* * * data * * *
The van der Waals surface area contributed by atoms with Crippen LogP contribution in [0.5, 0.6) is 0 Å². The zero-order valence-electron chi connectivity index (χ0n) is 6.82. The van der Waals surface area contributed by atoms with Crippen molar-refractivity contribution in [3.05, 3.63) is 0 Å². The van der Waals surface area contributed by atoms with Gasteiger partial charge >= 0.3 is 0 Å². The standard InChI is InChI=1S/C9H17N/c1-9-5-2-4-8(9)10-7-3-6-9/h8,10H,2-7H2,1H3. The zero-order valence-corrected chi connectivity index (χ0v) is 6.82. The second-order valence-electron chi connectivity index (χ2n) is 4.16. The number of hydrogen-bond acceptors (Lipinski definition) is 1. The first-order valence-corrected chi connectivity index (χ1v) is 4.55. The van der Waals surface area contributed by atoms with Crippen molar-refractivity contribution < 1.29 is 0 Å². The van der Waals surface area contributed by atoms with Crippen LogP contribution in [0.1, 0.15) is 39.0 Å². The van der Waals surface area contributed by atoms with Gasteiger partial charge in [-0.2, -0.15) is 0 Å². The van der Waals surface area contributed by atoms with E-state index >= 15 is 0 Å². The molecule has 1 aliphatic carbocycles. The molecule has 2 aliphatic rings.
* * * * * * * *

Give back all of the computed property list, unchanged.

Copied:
The van der Waals surface area contributed by atoms with Crippen LogP contribution in [0.5, 0.6) is 0 Å². The zero-order valence-electron chi connectivity index (χ0n) is 6.82. The van der Waals surface area contributed by atoms with Crippen molar-refractivity contribution in [3.05, 3.63) is 0 Å². The van der Waals surface area contributed by atoms with Gasteiger partial charge >= 0.3 is 0 Å². The standard InChI is InChI=1S/C9H17N/c1-9-5-2-4-8(9)10-7-3-6-9/h8,10H,2-7H2,1H3. The zero-order valence-corrected chi connectivity index (χ0v) is 6.82. The second-order valence-electron chi connectivity index (χ2n) is 4.16. The number of hydrogen-bond acceptors (Lipinski definition) is 1. The first-order valence-corrected chi connectivity index (χ1v) is 4.55. The van der Waals surface area contributed by atoms with Crippen molar-refractivity contribution < 1.29 is 0 Å². The van der Waals surface area contributed by atoms with Crippen LogP contribution in [0.1, 0.15) is 39.0 Å². The van der Waals surface area contributed by atoms with Gasteiger partial charge in [-0.2, -0.15) is 0 Å². The van der Waals surface area contributed by atoms with E-state index >= 15 is 0 Å². The molecule has 1 aliphatic carbocycles. The molecule has 2 aliphatic rings.